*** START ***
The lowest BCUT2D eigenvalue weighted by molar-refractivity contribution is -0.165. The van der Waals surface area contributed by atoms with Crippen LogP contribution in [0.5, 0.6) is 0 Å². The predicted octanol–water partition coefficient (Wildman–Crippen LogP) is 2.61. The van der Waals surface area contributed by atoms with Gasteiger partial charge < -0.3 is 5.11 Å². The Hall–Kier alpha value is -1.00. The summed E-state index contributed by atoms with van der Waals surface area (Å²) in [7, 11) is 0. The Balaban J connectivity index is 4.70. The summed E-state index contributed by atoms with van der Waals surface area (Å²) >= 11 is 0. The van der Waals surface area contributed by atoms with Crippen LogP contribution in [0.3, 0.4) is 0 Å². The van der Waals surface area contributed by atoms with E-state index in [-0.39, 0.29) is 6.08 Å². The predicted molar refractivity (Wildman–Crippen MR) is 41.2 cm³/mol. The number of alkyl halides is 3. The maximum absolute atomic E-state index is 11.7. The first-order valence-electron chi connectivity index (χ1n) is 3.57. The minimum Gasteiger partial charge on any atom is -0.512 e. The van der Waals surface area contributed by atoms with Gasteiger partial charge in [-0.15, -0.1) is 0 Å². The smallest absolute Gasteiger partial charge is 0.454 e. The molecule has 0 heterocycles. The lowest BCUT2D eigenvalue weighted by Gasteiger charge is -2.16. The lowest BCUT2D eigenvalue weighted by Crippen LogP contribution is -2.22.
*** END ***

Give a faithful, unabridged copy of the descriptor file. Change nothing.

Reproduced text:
The lowest BCUT2D eigenvalue weighted by molar-refractivity contribution is -0.165. The van der Waals surface area contributed by atoms with Crippen LogP contribution in [0.5, 0.6) is 0 Å². The predicted octanol–water partition coefficient (Wildman–Crippen LogP) is 2.61. The van der Waals surface area contributed by atoms with Gasteiger partial charge < -0.3 is 5.11 Å². The Hall–Kier alpha value is -1.00. The summed E-state index contributed by atoms with van der Waals surface area (Å²) in [7, 11) is 0. The Balaban J connectivity index is 4.70. The summed E-state index contributed by atoms with van der Waals surface area (Å²) >= 11 is 0. The van der Waals surface area contributed by atoms with Crippen LogP contribution in [0.3, 0.4) is 0 Å². The van der Waals surface area contributed by atoms with E-state index in [-0.39, 0.29) is 6.08 Å². The predicted molar refractivity (Wildman–Crippen MR) is 41.2 cm³/mol. The number of alkyl halides is 3. The maximum absolute atomic E-state index is 11.7. The first-order valence-electron chi connectivity index (χ1n) is 3.57. The minimum Gasteiger partial charge on any atom is -0.512 e. The van der Waals surface area contributed by atoms with Gasteiger partial charge in [-0.15, -0.1) is 0 Å². The smallest absolute Gasteiger partial charge is 0.454 e. The molecule has 0 heterocycles. The lowest BCUT2D eigenvalue weighted by Gasteiger charge is -2.16. The lowest BCUT2D eigenvalue weighted by Crippen LogP contribution is -2.22.